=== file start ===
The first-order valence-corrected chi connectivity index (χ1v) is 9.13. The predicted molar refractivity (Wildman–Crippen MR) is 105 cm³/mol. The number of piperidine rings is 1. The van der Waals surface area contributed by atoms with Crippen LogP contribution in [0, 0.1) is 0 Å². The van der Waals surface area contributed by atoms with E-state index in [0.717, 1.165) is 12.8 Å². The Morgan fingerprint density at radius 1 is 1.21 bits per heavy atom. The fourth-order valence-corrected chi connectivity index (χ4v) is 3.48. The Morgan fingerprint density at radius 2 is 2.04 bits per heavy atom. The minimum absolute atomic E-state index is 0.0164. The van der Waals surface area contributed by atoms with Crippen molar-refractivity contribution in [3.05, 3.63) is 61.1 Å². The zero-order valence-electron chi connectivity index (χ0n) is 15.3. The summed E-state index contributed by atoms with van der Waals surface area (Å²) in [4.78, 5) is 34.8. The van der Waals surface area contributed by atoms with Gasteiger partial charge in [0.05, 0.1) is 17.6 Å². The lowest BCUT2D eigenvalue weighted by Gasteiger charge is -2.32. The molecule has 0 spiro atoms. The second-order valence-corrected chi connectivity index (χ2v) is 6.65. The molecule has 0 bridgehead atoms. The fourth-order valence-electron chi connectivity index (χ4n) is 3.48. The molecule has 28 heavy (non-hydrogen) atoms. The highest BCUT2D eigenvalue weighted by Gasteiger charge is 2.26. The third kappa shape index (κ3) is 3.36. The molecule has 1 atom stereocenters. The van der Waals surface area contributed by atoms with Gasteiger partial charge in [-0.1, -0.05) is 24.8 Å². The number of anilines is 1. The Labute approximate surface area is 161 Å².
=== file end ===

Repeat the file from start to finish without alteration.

The first-order valence-corrected chi connectivity index (χ1v) is 9.13. The predicted molar refractivity (Wildman–Crippen MR) is 105 cm³/mol. The number of piperidine rings is 1. The van der Waals surface area contributed by atoms with Crippen LogP contribution in [0, 0.1) is 0 Å². The van der Waals surface area contributed by atoms with E-state index in [0.717, 1.165) is 12.8 Å². The Morgan fingerprint density at radius 1 is 1.21 bits per heavy atom. The fourth-order valence-corrected chi connectivity index (χ4v) is 3.48. The Morgan fingerprint density at radius 2 is 2.04 bits per heavy atom. The minimum absolute atomic E-state index is 0.0164. The van der Waals surface area contributed by atoms with Crippen molar-refractivity contribution in [3.05, 3.63) is 61.1 Å². The zero-order valence-electron chi connectivity index (χ0n) is 15.3. The summed E-state index contributed by atoms with van der Waals surface area (Å²) in [4.78, 5) is 34.8. The van der Waals surface area contributed by atoms with Gasteiger partial charge in [0.05, 0.1) is 17.6 Å². The lowest BCUT2D eigenvalue weighted by Gasteiger charge is -2.32. The molecule has 0 spiro atoms. The second-order valence-corrected chi connectivity index (χ2v) is 6.65. The molecule has 0 bridgehead atoms. The fourth-order valence-electron chi connectivity index (χ4n) is 3.48. The molecule has 28 heavy (non-hydrogen) atoms. The highest BCUT2D eigenvalue weighted by Gasteiger charge is 2.26. The third kappa shape index (κ3) is 3.36. The molecule has 1 atom stereocenters. The van der Waals surface area contributed by atoms with Gasteiger partial charge in [-0.1, -0.05) is 24.8 Å². The number of anilines is 1. The Labute approximate surface area is 161 Å².